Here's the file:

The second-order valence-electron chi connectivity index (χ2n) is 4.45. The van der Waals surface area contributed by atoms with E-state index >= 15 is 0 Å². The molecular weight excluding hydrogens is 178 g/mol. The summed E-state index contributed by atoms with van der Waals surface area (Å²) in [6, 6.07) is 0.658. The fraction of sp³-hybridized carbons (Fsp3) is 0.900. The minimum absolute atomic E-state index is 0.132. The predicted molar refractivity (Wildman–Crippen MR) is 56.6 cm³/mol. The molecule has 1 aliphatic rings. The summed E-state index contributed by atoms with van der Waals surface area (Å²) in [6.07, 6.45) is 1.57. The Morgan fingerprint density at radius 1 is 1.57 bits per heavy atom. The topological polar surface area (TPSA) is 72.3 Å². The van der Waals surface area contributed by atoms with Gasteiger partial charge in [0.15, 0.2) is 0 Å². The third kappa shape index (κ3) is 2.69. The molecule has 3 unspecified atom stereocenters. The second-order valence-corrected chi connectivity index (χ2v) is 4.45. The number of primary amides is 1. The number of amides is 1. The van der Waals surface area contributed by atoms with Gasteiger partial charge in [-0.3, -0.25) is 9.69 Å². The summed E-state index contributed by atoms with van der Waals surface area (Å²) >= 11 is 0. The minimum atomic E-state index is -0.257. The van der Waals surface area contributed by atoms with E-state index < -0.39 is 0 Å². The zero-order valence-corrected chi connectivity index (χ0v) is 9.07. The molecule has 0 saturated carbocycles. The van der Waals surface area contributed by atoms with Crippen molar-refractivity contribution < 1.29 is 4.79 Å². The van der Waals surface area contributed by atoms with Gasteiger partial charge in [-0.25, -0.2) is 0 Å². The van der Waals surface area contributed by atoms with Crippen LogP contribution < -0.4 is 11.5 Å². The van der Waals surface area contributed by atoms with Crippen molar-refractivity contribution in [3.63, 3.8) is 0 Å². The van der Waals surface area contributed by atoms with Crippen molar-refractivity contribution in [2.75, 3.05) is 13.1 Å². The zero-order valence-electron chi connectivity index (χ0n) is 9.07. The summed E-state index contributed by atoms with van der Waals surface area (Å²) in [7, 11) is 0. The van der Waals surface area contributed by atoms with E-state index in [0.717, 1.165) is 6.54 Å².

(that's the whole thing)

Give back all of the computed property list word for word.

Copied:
The second-order valence-electron chi connectivity index (χ2n) is 4.45. The van der Waals surface area contributed by atoms with E-state index >= 15 is 0 Å². The molecular weight excluding hydrogens is 178 g/mol. The summed E-state index contributed by atoms with van der Waals surface area (Å²) in [6, 6.07) is 0.658. The fraction of sp³-hybridized carbons (Fsp3) is 0.900. The minimum absolute atomic E-state index is 0.132. The predicted molar refractivity (Wildman–Crippen MR) is 56.6 cm³/mol. The molecule has 1 aliphatic rings. The summed E-state index contributed by atoms with van der Waals surface area (Å²) in [6.07, 6.45) is 1.57. The Morgan fingerprint density at radius 1 is 1.57 bits per heavy atom. The topological polar surface area (TPSA) is 72.3 Å². The van der Waals surface area contributed by atoms with Gasteiger partial charge in [0.15, 0.2) is 0 Å². The third kappa shape index (κ3) is 2.69. The molecule has 3 unspecified atom stereocenters. The second-order valence-corrected chi connectivity index (χ2v) is 4.45. The number of primary amides is 1. The number of amides is 1. The van der Waals surface area contributed by atoms with Gasteiger partial charge in [-0.3, -0.25) is 9.69 Å². The summed E-state index contributed by atoms with van der Waals surface area (Å²) >= 11 is 0. The minimum atomic E-state index is -0.257. The van der Waals surface area contributed by atoms with E-state index < -0.39 is 0 Å². The zero-order valence-corrected chi connectivity index (χ0v) is 9.07. The molecule has 0 saturated carbocycles. The van der Waals surface area contributed by atoms with Crippen molar-refractivity contribution < 1.29 is 4.79 Å². The van der Waals surface area contributed by atoms with Gasteiger partial charge in [-0.25, -0.2) is 0 Å². The van der Waals surface area contributed by atoms with Crippen LogP contribution < -0.4 is 11.5 Å². The van der Waals surface area contributed by atoms with Crippen molar-refractivity contribution in [3.63, 3.8) is 0 Å². The van der Waals surface area contributed by atoms with Crippen molar-refractivity contribution in [2.75, 3.05) is 13.1 Å². The zero-order valence-electron chi connectivity index (χ0n) is 9.07. The summed E-state index contributed by atoms with van der Waals surface area (Å²) in [7, 11) is 0. The van der Waals surface area contributed by atoms with E-state index in [0.717, 1.165) is 6.54 Å².